Normally when I post to this blog, I do so in the role of one offering ideas, explanations, insights and sometimes humor. I don’t get many comments so I don’t think of this as going the other way. But I am at a point where your responses can mean a great deal.
I am nearing the point where decisions will have to be made regarding my choice of treatment, decisions that have major consequences for how I live the rest of my life. In its simplest form, it reduces to this: do I want to take the least invasive approach which will allow me to continue living as I am now, but with the likelihood of a shorter life span, or do I want to take a course that will probably result in a cure but may deprive me of speech?
If you know me at all, and many of you certainly do, talking has always been what I do. I’m a teacher by nature and my greatest joys in life have been those few but precious times when what I say has made a difference in someone else’s life. It’s hard to imagine me still being me if I couldn’t do that. So what would be the point of living longer if that was the condition? What kind of life would it be to not be able to tell people that I love them? How could I deprive my wife of the words “I love you?”
But of course, I would have to be alive to do that. So choosing to keep my speech but possibly die sooner has a similar effect. Do I go for quality or quantity? How does that affect those who love me? Do they get a choice in this?
I have just about worn out the “?” key on my keyboard. So many questions and no real answers. I’m really grappling with a big one here. I’m going for a biopsy on Thursday that will define the parameters of this decision more clearly and, while I want to think that I will know what to do, I fear I won’t.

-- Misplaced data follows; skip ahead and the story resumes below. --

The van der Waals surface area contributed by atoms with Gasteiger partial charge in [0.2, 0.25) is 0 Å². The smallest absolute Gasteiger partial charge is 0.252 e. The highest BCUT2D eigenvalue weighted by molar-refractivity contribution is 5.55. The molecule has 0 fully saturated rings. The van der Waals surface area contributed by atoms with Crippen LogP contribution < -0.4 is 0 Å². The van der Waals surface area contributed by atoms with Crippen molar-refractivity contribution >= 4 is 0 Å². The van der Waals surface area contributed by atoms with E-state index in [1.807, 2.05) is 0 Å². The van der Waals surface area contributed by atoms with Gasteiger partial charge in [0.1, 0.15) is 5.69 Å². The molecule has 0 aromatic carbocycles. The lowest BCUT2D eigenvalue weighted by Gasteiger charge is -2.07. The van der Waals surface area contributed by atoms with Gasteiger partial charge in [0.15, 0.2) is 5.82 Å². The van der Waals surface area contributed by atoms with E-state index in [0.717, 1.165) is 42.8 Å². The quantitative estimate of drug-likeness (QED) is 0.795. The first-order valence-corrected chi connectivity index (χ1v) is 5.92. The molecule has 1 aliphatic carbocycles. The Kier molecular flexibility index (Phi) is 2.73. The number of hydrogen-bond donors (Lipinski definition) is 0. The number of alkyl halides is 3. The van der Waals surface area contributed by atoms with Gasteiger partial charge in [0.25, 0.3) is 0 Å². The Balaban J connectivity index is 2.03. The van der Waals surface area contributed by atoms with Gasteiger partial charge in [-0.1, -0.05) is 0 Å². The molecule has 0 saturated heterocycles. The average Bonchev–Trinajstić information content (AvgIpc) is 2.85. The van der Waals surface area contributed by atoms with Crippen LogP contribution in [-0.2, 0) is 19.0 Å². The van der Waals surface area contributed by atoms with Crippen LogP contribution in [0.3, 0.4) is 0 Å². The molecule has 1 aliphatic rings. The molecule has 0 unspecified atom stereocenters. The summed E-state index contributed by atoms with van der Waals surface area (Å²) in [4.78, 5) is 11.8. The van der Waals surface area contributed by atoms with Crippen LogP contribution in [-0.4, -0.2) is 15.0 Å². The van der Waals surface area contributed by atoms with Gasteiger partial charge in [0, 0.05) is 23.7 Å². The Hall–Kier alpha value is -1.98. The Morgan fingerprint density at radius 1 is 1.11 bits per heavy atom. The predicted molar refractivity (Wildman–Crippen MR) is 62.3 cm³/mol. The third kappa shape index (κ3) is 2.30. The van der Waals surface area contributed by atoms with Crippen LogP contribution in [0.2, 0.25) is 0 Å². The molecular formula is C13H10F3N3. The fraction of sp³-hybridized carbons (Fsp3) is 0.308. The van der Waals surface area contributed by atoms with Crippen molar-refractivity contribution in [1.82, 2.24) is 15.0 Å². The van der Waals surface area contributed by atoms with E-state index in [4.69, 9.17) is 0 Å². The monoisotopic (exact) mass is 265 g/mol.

Prayer is central to this. I believe there is a “God way” through everything and in all honesty I’m really at peace knowing that I’ll get both the guidance and the Grace to live in a way most pleasing and useful to Him. That for me really illuminates the decision. Which choice makes me a more useful tool in His hands? I don’t believe that death is a tragedy. I do believe that a life without purpose is.
Before all else, I am a Christian. Jesus said that there is no greater love than when one lays down one’s life for a friend. But what does it mean to lay down your life? It certainly means dying in one sense. But it could also mean laying aside the life I now have for another one, one that I do not choose, but one that nonetheless fulfills my vocation. Do I lay down my life by shortening it or by sacrificing an aspect of it? Again, more questions than answers.
This has been an unusual post. I always take time to craft my work, write it, set it aside, return to it, refine it, produce the very best I can with the talent I have been given. But this has been more of a stream of thought, musing out loud and not really attending to the craft, because the craft may very well be in my willingness to expose my fear, my confusion; to be something I rarely am, unpolished.
I am not asking for answers, though I will certainly accept them. As for pity, I can produce enough of that for both of us if I give in to that impulse, so none is needed. I’m not saying that I don’t need anything. I just don’t know what I need. All I know is that whatever I need, it will come from you whom I love. I would appreciate comments just to know you have read this. Maybe you are as baffled as I am. That would be good to know. Maybe you have some insight. Also, good to know. Maybe you feel compelled to offer advice because you feel obligated. I won’t object.
I hope that this hasn’t been to much of a downer for anyone. These are the kinds of decisions each of us will likely have to make. So the real irony of all this is that you may be answering these questions as much for yourselves as for my benefit. So let’s be joyful, and let’s be grateful for the love we’ve shared.